To Dahlia Brown, the Knock customer in Marietta, having an algorithm at the heart of the real-estate market may help counter human bias by limiting “some of the historical practices that maybe have kept certain people from home ownership,” she said. “This process actually seems as fair and equitable as it could be.”
Still, it goes without saying that the real-estate industry and the capital markets and venture capitalists that fund them aren’t developing better data tools to create a more equitable playing field for families moving into their forever homes.
HouseCanary, a platform that aggregates what CEO Jeremy Sicklick called “millions of data elements” to come up with home-price valuations, forecasts of where prices are going and rental valuations for properties, has raised over $60 million from investors.
With HouseCanary, investors, like those who buy single-family homes to rent out, can see a property’s status change, like a price drop or a default, in nearly real-time, Sicklick said. “We’re helping them identify real-estate opportunities within five minutes,” he said. “We’re getting into a world of programmatic trading in real estate with large institutional investors that we help enable.”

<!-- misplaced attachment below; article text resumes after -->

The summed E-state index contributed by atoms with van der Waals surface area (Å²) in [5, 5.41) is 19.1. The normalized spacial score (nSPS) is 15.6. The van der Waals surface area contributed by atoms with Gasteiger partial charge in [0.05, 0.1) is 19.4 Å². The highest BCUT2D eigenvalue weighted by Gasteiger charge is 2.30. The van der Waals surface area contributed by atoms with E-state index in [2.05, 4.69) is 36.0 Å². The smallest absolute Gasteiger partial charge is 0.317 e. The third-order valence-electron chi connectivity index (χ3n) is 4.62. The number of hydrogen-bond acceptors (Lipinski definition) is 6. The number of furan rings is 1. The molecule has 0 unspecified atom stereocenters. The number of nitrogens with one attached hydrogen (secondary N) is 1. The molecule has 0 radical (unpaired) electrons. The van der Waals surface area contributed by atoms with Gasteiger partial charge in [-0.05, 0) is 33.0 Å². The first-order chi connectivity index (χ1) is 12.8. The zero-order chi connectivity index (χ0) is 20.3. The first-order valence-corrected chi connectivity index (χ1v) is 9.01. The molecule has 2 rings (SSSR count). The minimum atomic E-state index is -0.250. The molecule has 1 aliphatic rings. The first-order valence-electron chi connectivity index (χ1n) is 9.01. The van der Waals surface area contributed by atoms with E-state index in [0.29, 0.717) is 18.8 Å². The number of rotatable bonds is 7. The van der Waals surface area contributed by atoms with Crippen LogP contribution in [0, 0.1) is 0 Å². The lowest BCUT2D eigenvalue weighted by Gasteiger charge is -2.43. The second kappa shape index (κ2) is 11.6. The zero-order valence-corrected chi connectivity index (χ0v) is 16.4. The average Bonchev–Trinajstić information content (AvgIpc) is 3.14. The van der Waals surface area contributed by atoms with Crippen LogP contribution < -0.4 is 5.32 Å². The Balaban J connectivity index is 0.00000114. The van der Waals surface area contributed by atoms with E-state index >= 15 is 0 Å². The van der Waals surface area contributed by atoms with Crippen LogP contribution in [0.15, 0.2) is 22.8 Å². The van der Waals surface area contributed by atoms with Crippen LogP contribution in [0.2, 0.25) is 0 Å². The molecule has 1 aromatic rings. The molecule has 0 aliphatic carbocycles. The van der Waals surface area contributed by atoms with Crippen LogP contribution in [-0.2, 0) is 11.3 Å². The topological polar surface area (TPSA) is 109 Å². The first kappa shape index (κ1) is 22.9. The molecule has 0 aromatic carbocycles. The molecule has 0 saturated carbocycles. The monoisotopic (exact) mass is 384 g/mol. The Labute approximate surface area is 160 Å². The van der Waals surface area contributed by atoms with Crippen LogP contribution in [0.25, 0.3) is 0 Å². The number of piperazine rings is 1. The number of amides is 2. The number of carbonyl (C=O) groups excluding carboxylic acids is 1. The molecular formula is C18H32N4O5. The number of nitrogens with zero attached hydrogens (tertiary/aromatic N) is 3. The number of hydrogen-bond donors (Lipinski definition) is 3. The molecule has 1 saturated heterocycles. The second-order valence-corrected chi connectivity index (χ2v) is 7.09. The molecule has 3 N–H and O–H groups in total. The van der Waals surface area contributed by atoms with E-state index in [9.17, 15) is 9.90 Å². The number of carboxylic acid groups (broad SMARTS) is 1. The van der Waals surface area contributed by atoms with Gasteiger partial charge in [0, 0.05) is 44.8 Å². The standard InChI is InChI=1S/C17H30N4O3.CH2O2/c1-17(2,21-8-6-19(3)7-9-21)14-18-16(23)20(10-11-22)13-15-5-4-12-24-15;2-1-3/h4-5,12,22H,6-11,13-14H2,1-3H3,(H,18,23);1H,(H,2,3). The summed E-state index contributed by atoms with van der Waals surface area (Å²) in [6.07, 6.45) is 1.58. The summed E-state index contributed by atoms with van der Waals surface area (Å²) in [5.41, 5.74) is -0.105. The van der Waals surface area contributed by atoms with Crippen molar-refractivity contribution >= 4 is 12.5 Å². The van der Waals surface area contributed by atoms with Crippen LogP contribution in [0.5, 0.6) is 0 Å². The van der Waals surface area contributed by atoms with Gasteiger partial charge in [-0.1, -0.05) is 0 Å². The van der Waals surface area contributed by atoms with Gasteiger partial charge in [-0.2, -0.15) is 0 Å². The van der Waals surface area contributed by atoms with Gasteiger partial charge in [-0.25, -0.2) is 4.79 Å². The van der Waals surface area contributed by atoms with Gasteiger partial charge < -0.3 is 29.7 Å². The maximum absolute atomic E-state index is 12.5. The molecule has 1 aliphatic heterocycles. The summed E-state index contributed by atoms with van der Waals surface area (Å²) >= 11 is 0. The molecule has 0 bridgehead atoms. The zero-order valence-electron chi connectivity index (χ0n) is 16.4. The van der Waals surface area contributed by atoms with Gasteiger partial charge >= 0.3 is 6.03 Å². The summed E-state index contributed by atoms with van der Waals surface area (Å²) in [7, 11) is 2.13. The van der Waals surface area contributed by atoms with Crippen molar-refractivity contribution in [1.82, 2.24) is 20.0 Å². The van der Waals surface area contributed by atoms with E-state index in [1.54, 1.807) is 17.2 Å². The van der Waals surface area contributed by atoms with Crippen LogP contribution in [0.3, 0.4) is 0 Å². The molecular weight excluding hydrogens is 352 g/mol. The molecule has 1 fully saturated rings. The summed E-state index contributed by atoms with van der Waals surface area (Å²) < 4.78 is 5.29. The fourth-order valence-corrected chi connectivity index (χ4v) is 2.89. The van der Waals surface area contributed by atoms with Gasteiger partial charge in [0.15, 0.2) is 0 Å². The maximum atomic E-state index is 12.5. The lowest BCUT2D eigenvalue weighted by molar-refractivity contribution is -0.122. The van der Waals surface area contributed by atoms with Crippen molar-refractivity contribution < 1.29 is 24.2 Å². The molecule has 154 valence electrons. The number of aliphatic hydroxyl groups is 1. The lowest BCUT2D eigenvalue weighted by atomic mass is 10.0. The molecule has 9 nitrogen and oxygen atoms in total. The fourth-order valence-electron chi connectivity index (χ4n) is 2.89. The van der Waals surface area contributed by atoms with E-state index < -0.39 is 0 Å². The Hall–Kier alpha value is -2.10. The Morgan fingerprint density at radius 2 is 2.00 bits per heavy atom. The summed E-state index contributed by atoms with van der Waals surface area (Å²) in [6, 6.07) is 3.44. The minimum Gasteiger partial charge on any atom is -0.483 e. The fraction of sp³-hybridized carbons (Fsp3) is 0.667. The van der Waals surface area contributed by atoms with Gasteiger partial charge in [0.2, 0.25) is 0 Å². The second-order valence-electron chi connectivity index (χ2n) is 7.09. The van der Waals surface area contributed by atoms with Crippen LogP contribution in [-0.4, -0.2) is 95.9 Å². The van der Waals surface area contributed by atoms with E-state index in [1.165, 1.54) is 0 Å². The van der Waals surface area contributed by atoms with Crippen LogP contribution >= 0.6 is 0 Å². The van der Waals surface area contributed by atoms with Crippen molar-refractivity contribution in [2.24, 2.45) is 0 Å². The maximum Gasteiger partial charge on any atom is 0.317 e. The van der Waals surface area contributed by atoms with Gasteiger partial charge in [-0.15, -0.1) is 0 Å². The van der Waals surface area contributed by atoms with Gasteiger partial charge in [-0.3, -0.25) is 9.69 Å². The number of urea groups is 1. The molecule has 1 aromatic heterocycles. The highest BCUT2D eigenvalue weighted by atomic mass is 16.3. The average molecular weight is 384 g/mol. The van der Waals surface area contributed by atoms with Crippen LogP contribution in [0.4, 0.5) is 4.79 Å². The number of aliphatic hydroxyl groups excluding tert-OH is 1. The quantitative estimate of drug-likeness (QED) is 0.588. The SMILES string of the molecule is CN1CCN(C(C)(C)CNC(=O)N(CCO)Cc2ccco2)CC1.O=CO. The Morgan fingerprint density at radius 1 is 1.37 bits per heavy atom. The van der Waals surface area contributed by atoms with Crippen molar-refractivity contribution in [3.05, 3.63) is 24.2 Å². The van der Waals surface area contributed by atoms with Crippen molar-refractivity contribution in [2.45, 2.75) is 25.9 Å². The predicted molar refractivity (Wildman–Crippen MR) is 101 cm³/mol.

With so many concerns about institutional investors like Blackstone /zigman2/quotes/203156858/composite BX -1.34% snatching up homes to rent out, keeping low- and moderate-income Americans locked out of property ownership, is that a good thing?
“I actually think it’s a great thing,” Sicklick said. “What I think it does is it adds liquidity into the market. The iBuyers and the large institutional investors create a very liquid floor price for someone looking to sell and drive a faster transaction.”
There has to be a better way
For now, that model is as imminent as, say, driverless cars. Knock, Zillow and other upstarts are still plying their trade in a mostly 20th-century housing market. The Brown family, for example, contacted Knock, got pre-approved for a mortgage, had their house assessed, and started touring new homes within a week. But they hadn’t even moved out when their agent urged them to hurry to get the property prepped for sale, to take advantage of the waning spring selling season.
The Browns are happy with the outcome and say that having the process whiz by so quickly — two months, start to finish — lessened the stress of having to do precisely what they dreaded in the first place: let strangers poke around their home. But it’s still worth noting that traditional cycles of demand and habits are trumping the potential that new models offer, at least for now.
The question remains: How much of what comes next comes down to algorithms, and how much to process? For now, the onslaught of machine learning in the housing market continues unabated. As Knock’s data team might say, resistance is futile.